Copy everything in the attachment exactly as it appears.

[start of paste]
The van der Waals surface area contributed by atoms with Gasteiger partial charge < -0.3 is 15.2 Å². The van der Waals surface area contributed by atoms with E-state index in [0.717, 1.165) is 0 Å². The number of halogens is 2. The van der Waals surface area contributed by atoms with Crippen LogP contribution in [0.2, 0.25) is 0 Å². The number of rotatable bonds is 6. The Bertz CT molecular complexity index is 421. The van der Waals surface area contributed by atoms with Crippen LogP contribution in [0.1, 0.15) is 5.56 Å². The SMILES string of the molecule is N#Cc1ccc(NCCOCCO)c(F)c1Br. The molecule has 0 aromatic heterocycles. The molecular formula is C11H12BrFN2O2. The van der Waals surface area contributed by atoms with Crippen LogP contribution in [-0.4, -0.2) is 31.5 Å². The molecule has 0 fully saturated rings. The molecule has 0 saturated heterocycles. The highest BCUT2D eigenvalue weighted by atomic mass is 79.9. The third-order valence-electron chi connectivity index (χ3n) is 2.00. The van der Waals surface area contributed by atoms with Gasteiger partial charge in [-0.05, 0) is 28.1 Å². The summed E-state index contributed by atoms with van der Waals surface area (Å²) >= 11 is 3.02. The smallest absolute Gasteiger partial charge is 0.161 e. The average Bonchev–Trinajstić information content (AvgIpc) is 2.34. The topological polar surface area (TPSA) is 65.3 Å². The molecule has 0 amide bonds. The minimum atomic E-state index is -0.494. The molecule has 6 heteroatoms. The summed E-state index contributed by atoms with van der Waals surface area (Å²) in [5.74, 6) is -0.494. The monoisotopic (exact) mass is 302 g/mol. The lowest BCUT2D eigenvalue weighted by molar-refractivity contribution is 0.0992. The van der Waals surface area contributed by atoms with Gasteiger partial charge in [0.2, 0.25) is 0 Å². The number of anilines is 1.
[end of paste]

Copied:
The van der Waals surface area contributed by atoms with Gasteiger partial charge < -0.3 is 15.2 Å². The van der Waals surface area contributed by atoms with E-state index in [0.717, 1.165) is 0 Å². The number of halogens is 2. The van der Waals surface area contributed by atoms with Crippen LogP contribution in [0.2, 0.25) is 0 Å². The number of rotatable bonds is 6. The Bertz CT molecular complexity index is 421. The van der Waals surface area contributed by atoms with Crippen LogP contribution in [0.1, 0.15) is 5.56 Å². The SMILES string of the molecule is N#Cc1ccc(NCCOCCO)c(F)c1Br. The molecule has 0 aromatic heterocycles. The molecular formula is C11H12BrFN2O2. The van der Waals surface area contributed by atoms with Crippen LogP contribution in [-0.4, -0.2) is 31.5 Å². The molecule has 0 fully saturated rings. The molecule has 0 saturated heterocycles. The highest BCUT2D eigenvalue weighted by atomic mass is 79.9. The third-order valence-electron chi connectivity index (χ3n) is 2.00. The van der Waals surface area contributed by atoms with Gasteiger partial charge in [-0.05, 0) is 28.1 Å². The summed E-state index contributed by atoms with van der Waals surface area (Å²) >= 11 is 3.02. The smallest absolute Gasteiger partial charge is 0.161 e. The average Bonchev–Trinajstić information content (AvgIpc) is 2.34. The topological polar surface area (TPSA) is 65.3 Å². The molecule has 0 amide bonds. The minimum atomic E-state index is -0.494. The molecule has 6 heteroatoms. The summed E-state index contributed by atoms with van der Waals surface area (Å²) in [5.74, 6) is -0.494. The monoisotopic (exact) mass is 302 g/mol. The lowest BCUT2D eigenvalue weighted by molar-refractivity contribution is 0.0992. The van der Waals surface area contributed by atoms with Gasteiger partial charge in [0.2, 0.25) is 0 Å². The number of anilines is 1.